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Given three classes Apple, Fruit and Seed ;

Apple is a kind of Fruit and it has Seed in it. With the knowledge of Apple Class uses directly or indirectly the properties of Fruit and Seed. Can we say Apple is inherited from Fruit and Seed ?

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    Animal, vegetable and mineral examples are seldom illuminating, because inheritance usually deals with more abstract concepts. You build a car using composition, not inheritance. – Robert Harvey May 30 '18 at 18:10
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    Is an Apple a fruit? yes. Is an apple a seed? no. The seed is an apple factory, since it grows a tree to produce more apples. An apple contains seeds and the cycle continues. So back to what @RobertHarvey said. – Berin Loritsch May 30 '18 at 18:27
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    A common mistake is to attempt to model based on real life with no consideration of what you're actually modelling. You can't blindly say anything about whether it should be inheritance or composition without having an understanding of the actual model and how objects should interact with one another. – Vincent Savard May 30 '18 at 18:42
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    Is your actual question about how inheritance works, or the difference between 'is a' and 'has a' relations? Inheritance is an 'is a' relation, 'has a' relations are modeled by composition/containment. – esoterik May 30 '18 at 18:44
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    @DirkBoer: askers on this site are expected to do some research on their own before asking, and tell us what they tried and why it did not suit their needs. This question, however, does not show any research effort (and that is exactly what tool tip on the downvote button starts with). And if you read the accepted answer, it basically says that pathological examples don't really help to understand software engineering. – Doc Brown May 31 '18 at 7:02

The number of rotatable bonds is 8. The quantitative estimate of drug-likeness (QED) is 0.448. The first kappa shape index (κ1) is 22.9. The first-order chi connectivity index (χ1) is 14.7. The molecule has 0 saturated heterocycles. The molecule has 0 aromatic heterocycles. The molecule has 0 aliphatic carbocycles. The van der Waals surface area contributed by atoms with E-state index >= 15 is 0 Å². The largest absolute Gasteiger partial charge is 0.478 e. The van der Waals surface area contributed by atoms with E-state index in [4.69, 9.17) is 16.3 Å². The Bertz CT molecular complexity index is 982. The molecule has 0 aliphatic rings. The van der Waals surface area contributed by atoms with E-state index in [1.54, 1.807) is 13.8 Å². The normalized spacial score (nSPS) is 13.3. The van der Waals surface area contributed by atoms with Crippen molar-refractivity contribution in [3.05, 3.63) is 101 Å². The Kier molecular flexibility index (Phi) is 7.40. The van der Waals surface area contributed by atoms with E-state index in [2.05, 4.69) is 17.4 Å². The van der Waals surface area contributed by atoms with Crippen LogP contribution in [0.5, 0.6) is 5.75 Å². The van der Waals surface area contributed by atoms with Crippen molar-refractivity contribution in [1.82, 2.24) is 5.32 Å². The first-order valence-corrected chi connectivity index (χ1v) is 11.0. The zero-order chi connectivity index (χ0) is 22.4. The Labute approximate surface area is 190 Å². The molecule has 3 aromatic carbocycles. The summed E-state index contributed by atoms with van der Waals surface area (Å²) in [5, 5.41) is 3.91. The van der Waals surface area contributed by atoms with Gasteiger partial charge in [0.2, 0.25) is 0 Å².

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That would be one way to represent the relationship, but this sounds like almost a classical case for composition over inheritance. Going from the description alone, Apple could be a Fruit that contains a Seed.

However, there's only so much you can say from class names alone. Program architecture being based off the real-world relation of the concepts involved is often used an example, but in practice the code should be designed based on how it will be used. Something should be derived when it's desirable to be able to use instances of it interchangeably with the parent, not just because the concepts are taxonomically related IRL.

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    Technically, the seeds are what biologically separates fruits from veggies. I know hair splitting. – Berin Loritsch May 30 '18 at 18:29
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Can we say Apple is inherited from Fruit and Seed?

I would suggest to consider better example/s if you trying to understand inheritance or composition concepts. If you already understand them then also understand that Apple can not really be a class in first place. Yes it "is-a" fruit but technically you would just create an instance of fruit and name it as apple. So the class you need is Fruit and not Apple, unless you are convinced that Apple can really have a specialized form which cannot be abstracted into Fruit.

class Fruit 
{
   string Name;
   string Color;
   bool Seedless;
   ...
}

And various fruits:

var apple = new Fruit { Name = "Apple", Seedless = false }
var grape = new Fruit { Name = "Grape", Seedless = true }

This is just like you defining a Person class and work with wuzzu and nikhil instances of it if you wanted to refer both of us.

If you are not convinced with having just a Fruit you can further consider defining specialized forms of Fruit based on fruit categories. Say,

class Berry : Fruit // ex: grape, banana
class Pome : Fruit // ex: apple, pear
// and so on.

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